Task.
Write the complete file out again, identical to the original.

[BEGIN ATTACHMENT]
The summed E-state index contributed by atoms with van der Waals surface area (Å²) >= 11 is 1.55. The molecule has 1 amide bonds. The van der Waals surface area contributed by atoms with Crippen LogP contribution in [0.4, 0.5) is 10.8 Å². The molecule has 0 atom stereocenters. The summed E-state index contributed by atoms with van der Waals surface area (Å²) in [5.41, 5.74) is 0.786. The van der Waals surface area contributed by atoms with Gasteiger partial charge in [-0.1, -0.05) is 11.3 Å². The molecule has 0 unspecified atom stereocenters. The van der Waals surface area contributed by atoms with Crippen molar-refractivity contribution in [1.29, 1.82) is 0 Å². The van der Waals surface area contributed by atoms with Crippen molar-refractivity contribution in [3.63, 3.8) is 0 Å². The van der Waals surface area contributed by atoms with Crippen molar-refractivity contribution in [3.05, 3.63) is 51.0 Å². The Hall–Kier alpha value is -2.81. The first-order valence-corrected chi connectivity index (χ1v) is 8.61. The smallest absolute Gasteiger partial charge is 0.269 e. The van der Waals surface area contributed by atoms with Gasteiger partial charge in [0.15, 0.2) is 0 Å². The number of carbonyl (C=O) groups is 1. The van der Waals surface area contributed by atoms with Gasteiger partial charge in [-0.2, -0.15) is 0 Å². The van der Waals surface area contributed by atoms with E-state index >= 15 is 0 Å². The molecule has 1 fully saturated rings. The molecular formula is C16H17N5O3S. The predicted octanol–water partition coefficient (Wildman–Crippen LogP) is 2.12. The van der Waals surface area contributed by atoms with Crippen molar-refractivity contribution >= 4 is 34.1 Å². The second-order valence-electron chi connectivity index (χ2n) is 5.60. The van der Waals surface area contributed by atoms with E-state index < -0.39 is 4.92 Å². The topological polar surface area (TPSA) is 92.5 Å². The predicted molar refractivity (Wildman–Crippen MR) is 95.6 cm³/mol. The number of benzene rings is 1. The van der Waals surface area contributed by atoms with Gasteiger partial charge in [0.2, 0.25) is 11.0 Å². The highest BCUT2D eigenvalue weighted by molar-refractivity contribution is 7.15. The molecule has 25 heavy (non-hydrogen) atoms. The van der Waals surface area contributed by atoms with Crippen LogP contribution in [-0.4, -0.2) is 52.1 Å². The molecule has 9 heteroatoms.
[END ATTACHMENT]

The summed E-state index contributed by atoms with van der Waals surface area (Å²) >= 11 is 1.55. The molecule has 1 amide bonds. The van der Waals surface area contributed by atoms with Crippen LogP contribution in [0.4, 0.5) is 10.8 Å². The molecule has 0 atom stereocenters. The summed E-state index contributed by atoms with van der Waals surface area (Å²) in [5.41, 5.74) is 0.786. The van der Waals surface area contributed by atoms with Gasteiger partial charge in [-0.1, -0.05) is 11.3 Å². The molecule has 0 unspecified atom stereocenters. The van der Waals surface area contributed by atoms with Crippen molar-refractivity contribution in [1.29, 1.82) is 0 Å². The van der Waals surface area contributed by atoms with Crippen molar-refractivity contribution in [3.63, 3.8) is 0 Å². The van der Waals surface area contributed by atoms with Crippen molar-refractivity contribution in [3.05, 3.63) is 51.0 Å². The Hall–Kier alpha value is -2.81. The first-order valence-corrected chi connectivity index (χ1v) is 8.61. The smallest absolute Gasteiger partial charge is 0.269 e. The van der Waals surface area contributed by atoms with Gasteiger partial charge in [0.15, 0.2) is 0 Å². The number of carbonyl (C=O) groups is 1. The van der Waals surface area contributed by atoms with Gasteiger partial charge in [-0.2, -0.15) is 0 Å². The van der Waals surface area contributed by atoms with E-state index >= 15 is 0 Å². The molecule has 1 fully saturated rings. The molecular formula is C16H17N5O3S. The predicted octanol–water partition coefficient (Wildman–Crippen LogP) is 2.12. The van der Waals surface area contributed by atoms with Crippen molar-refractivity contribution >= 4 is 34.1 Å². The second-order valence-electron chi connectivity index (χ2n) is 5.60. The van der Waals surface area contributed by atoms with E-state index < -0.39 is 4.92 Å². The topological polar surface area (TPSA) is 92.5 Å². The predicted molar refractivity (Wildman–Crippen MR) is 95.6 cm³/mol. The number of benzene rings is 1. The van der Waals surface area contributed by atoms with Gasteiger partial charge in [0.2, 0.25) is 11.0 Å². The highest BCUT2D eigenvalue weighted by molar-refractivity contribution is 7.15. The molecule has 25 heavy (non-hydrogen) atoms. The van der Waals surface area contributed by atoms with Crippen LogP contribution in [-0.4, -0.2) is 52.1 Å². The molecule has 9 heteroatoms.